Elizabeth Malloy sued Leroy Cauley and Tommie C. White for damages after she was bitten by Cauley's dog. White owned and lived in the same house as Cauley, who was his tenant. White filed a motion for summary judgment supported by an affidavit in which he stated he was not the owner of the dog and had no responsibilities for maintaining or controlling the dog. Three days before the hearing on the motion, Malloy filed an affidavit stating, inter alia, that she did not know who owned the dog but did know that White kept, maintained and controlled the dog on the day she was bitten; that White exercised voice control over the dog and failed to keep the dog from attacking her on the date in question; and that White knew that the dog had bitten another newspaper carrier (Malloy was a carrier) and had attacked the mailman on several occasions. The trial court denied White's motion for summary judgment.
White subsequently filed a motion for reconsideration of his motion for summary judgment and for sanctions under OCGA 9-11-56
(g) (Code Ann. 81A-156) and contempt, alleging that Malloy had admitted in a deposition taken subsequent to the court's denial of the summary judgment motion, that statements in her affidavit either were not true or were not based upon personal knowledge. White also moved to strike Malloy's affidavit. The trial court found that Malloy's affidavit was filed in bad faith and for purposes of delay, ordered the affidavit stricken, granted White's motion for summary judgment nunc pro tunc, and ordered Malloy to pay attorney fees and expenses incurred by White since the court's initial denial of his motion for summary judgment. The court reserved the issue of contempt. Malloy appeals.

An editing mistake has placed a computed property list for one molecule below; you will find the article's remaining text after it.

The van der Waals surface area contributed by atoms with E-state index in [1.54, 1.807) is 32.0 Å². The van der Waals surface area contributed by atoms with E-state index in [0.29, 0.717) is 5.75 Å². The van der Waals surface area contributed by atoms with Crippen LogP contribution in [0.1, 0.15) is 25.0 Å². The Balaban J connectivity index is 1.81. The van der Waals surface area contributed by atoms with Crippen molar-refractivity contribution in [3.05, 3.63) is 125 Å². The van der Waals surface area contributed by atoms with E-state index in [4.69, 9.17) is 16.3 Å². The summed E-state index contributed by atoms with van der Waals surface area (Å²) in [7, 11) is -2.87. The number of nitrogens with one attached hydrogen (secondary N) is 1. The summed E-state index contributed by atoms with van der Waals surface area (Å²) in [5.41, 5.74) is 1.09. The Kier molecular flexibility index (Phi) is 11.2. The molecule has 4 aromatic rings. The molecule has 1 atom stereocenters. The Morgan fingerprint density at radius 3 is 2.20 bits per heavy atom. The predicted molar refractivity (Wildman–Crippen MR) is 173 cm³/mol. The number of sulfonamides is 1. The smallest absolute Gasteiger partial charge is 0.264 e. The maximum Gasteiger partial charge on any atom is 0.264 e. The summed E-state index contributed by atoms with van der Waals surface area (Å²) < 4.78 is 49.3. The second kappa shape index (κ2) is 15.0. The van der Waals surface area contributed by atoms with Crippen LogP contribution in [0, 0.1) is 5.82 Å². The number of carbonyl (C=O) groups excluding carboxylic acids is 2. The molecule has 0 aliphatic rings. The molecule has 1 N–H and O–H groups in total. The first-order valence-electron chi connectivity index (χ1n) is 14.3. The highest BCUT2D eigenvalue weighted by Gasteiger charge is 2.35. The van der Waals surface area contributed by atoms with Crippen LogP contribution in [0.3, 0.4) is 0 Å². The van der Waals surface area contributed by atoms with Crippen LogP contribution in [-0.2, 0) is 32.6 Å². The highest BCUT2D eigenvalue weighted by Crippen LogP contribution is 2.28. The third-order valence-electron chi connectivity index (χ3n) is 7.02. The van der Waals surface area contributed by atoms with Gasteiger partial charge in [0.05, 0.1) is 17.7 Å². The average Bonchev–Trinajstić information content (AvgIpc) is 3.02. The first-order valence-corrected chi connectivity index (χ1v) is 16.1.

1. Appellant contends that the trial court erred by finding her affidavit was presented in bad faith and for purposes of delay, striking the affidavit, and imposing the sanction of attorney fees and expenses. Appellant argues that her statement that White had exercised voice control over the dog, made despite the fact she had never seen White, was excusable error, even though untrue. Appellant further argues that other statements which were based, not upon personal knowledge, as averred, but upon information given her by others, may have been inadmissable as hearsay but were not given in bad faith.
a. OCGA 9-11-56
(g) (Code Ann. 81A-156) authorizes certain sanctions, including reasonable attorney fees and expenses, "[s]hould it appear to the satisfaction of the court at any time that any of the affidavits presented pursuant to this Code section are presented in bad faith or solely for the purpose of delay . . ." There is no Georgia authority construing Rule 56 (g). Hawkins v. Travelers Ins. Co., 162 Ga. App. 231
, 237 (3) (290 SE2d 348
) (1982). Nevertheless, the trial court's action was fully warranted based upon appellant's presentation of an affidavit containing a statement she knew to be false and other statements she knew to be based upon other than personal knowledge. The sanctions imposed did not exceed what is authorized by the statute.
" ' "Historically it has been the policy of the Georgia appellate courts to refuse to interfere with a trial court's exercise of its discretion in the absence of abuse. This policy is applicable to a trial judge's exercise of the broad discretion granted to him under the discovery provisions of the Civil Practice Act." [Cit.]' [Cit.]" Merrill Lynch &c. v. Echols, 138 Ga. App. 593